Gas drilling in Dallas could take a leap forward Thursday. The City Plan Commission is to vote on a request to drill for natural gas on three sites in northwest Dallas.
XTO and Trinity East Energy bought drilling leases from the city for more than $30 million in 2007. But the city council put all drilling on hold for more study. Now, with leases to expire next year, Trinity East is requesting permits to drill on the LB Houston golf course; a section of the nearby Elm Fork Gun Club, and next to the new Elm Fork soccer fields – part of the Trinity River development project.
Drilling opponents Claudia and Ed Meyer say golfers would be teeing off near as many as 20 wells, and a big, natural gas compressor station is planned 600 feet from the new soccer fields.
“Why in the world would you have families and children and people coming out to play soccer next to a heavy-duty, industrial compressor station?” asks Claudia Meyer.
“The compressor station is the big air polluter, the noise polluter. The compressor stations are 24/7,” Ed Meyer said.
City staff is recommending approval of the permits, with a necessary amendment to allow drilling in the floodplain. That’s currently prohibited, but it’s something Trinity East has said was promised. Steve Fort, with the company says drilling is a great opportunity for the city to capture valuable minerals that belong to it, and generate much needed revenue to help pay for services such as police, fire and roads.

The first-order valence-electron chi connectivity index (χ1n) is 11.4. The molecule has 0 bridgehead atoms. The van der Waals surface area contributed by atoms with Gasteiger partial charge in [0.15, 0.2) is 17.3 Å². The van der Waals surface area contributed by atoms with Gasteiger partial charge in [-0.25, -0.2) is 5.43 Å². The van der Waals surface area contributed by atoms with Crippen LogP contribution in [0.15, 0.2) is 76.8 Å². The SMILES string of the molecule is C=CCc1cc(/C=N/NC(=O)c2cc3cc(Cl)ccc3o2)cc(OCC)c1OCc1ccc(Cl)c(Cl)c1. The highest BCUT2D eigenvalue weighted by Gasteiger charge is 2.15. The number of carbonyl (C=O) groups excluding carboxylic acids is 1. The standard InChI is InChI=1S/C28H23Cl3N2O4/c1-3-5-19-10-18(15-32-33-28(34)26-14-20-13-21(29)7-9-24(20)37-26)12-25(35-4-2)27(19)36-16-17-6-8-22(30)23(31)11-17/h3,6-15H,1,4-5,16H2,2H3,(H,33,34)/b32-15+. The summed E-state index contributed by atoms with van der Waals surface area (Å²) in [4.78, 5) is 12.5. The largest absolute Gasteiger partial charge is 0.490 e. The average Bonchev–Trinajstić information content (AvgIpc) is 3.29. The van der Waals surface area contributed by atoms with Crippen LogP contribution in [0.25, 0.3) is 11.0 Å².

Dallas Mayor Mike Rawlings says the city council will have the final say. And he says the issue requires a delicate balance.
“I mean obviously we have got to make sure that we’re safe in this city and we are not going to do things that I think are going to jeopardize neighborhoods,” Rawlings said. “We have contracts that other folks kinda cut, and we’ve got fiscal responsibility to the citizens of Dallas. So, balancing those issues is going to be critical.”
Claudia Meyer says what Dallas does with gas drilling, beginning with the City Plan Commission vote, will attract a lot of attention.
“Dallas is being scheduled now for a national fracking conference summit in the beginning of March,” Meyer noted. “So that is going to bring a number of groups all around the United States to Dallas. And they’re going to be very interested in what Dallas does because this is part of a national picture.”